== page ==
The 10th arrondissement has been little-known to tourists but houses hidden gems such as the Canal Saint-Martin neighborhood. This edgy working-class area is just a stone's throw from the bustling city center and is increasingly attracting young professionals and artists.
This district was the target of terrorist attacks on November 13, 2015, that left 130 people dead and more than 300 injured. The Place de la République became a living memorial where people gathered to mourn.
The square is built around a beautiful monument topped by a statue of Marianne, a representation of French liberty.
What to See in the 10th Arrondissement
The 10th arrondissement is a hip neighborhood, known for its cafes, progressive inhabitants and a mix of cultures. You're as likely to see a model posing along a canal as a hipster stopping into the local greengrocer. It's an area that has been in decline but is finding its artsy, contemporary side and is worth a visit to walk the streets and see the iconic train stations. It may be more typically Parisian that some of the more tourist-frequented areas. (Map)
Locals come in droves to the banks of the photogenic Saint-Martin Canal to picnic, strum guitars, and bask in the sun. The area along the canal is lined with cafes and quirky boutiques. On Sundays, two streets running parallel to the canal, Quai de Valmy and Quai de Jemmapes, are reserved for pedestrians and cyclists—perfect for renting a bike and seeing the city from a fresh angle.
Or, you can tour the canal by boat. Small canal boats will take you cruising for two and a half hours along the calm waters of the canal, lined with hundred-year-old trees and spanned by iron footbridges.
The district, with its village-like atmosphere, has been home over the years to working-class families.
Like many areas in the 10th, it is a vibrant multicultural district with interesting shops, bistros and an artsy vibe. It's the kind of place where you'll sit outdoors at a cafe and watch the comings and goings on the square. In the evening, after work hours, this quiet neighborhood gets a bit busier.
New Morning Jazz Club
New Morning, located at 7 rue des Petites Ecuries, is a legendary music club in Paris, known especially for jazz and blues. It was opened in 1981. Well-known jazz musicians like Dizzy Gillespie have played there as well as folk and rock musicians like Prince and Bob Dylan. The club can accommodate about 250 people for concerts and dancing. (Subway stop - Château d'Eau)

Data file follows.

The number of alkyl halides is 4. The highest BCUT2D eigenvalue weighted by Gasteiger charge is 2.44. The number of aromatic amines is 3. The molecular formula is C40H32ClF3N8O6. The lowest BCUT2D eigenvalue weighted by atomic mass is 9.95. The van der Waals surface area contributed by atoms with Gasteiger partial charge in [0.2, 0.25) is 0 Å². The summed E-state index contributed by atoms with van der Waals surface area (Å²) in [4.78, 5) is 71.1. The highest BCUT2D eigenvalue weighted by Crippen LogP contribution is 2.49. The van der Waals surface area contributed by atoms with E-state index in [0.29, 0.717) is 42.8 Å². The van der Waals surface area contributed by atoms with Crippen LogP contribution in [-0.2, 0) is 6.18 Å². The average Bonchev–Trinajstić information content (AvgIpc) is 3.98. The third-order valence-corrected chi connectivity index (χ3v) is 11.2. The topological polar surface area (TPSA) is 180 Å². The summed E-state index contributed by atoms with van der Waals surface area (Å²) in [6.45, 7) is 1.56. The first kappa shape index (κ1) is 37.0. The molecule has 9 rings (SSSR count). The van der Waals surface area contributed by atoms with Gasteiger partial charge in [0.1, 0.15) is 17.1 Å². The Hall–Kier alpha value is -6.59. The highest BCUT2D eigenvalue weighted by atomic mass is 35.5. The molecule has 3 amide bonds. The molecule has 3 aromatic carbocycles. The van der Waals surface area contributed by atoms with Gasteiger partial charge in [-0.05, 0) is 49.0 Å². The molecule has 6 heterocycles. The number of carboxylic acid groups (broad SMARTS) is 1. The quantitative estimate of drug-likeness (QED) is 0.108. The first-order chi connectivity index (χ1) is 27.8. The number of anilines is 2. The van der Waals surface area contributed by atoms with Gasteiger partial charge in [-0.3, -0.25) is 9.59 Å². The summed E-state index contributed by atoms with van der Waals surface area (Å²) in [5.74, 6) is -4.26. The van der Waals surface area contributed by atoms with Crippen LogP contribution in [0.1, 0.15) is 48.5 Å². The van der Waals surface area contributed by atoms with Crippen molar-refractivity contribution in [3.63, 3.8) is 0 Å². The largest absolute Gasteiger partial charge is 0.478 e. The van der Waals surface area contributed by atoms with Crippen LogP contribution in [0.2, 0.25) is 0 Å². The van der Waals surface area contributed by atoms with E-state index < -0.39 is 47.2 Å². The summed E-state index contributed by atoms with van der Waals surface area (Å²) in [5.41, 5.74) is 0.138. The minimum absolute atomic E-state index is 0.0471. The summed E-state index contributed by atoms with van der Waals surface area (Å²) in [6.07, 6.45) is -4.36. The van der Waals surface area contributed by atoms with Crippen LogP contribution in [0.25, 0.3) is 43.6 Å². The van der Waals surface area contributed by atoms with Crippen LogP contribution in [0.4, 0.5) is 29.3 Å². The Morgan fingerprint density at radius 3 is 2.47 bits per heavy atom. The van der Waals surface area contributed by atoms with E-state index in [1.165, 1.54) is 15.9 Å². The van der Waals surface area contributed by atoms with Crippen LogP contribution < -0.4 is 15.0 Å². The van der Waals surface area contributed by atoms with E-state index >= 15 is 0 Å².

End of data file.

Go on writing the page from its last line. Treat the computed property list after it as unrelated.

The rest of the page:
Gare de l'Est (Paris East Train Station)
Paris train stations are worth a visit just to see the architecture. The Paris Est Train Station (Gare de Paris-Est) represents the Belle Epoque generation of railway buildings. The west wing was built in 1847 with the east wing added in 1854.
This beautiful station was where the first departure of the romantic Orient Express took place in 1883.
The station now provides train transportation to major cities in Central Europe such as Zurich, Switzerland, Munich, Germany and Vienna, Austria.
Inside, you will find shops, cafes and the ticket office.
Restaurant l'Ardoise Gourmande, in the station area, is highly recommended. It is small, quiet and serves up excellent French food. The restaurant is located between Lafayette Street and Gare du Nord, next to Saint Vincent de Paul Church at 12, rue de belzunce.
Gare du Nord (Paris North Train Station) is much busier than Gare de Paris-Est. In fact, its the busiest railway station in Europe. The Gare du Nord is the station for trains to Northern France and to international destinations in Belgium, Germany, the Netherlands and the U.K.
The station was designed by German-born French architect Jacques Hittorff and built in the early 1860s. It was designed in the Beaux-Arts (neoclassical) style of architecture. The elegant arched stone facade is decorated with statues.
On the top of the building, there are nine statues that represent different cities where original train company operated. The main statue represents Paris with the other eight representing London, Amsterdam, Berlin, Brussels, Cologne, Frankfurt, Vienna, and Warsaw. There are fourteen smaller statues representing French cities where the railway operated.
The L'Etoile du Nord restaurant headed up by Michelin Star Chef Thierry Marx comes highly recommended. Located in the entrance hall of the Gare du Nord, the ground floor Brasserie and Zinc Bar overlooks the busy station. Affiliated with the restaurant is the adjacent Le Fournil bakery (open from 5.30 a.m. for hot croissants and coffee ).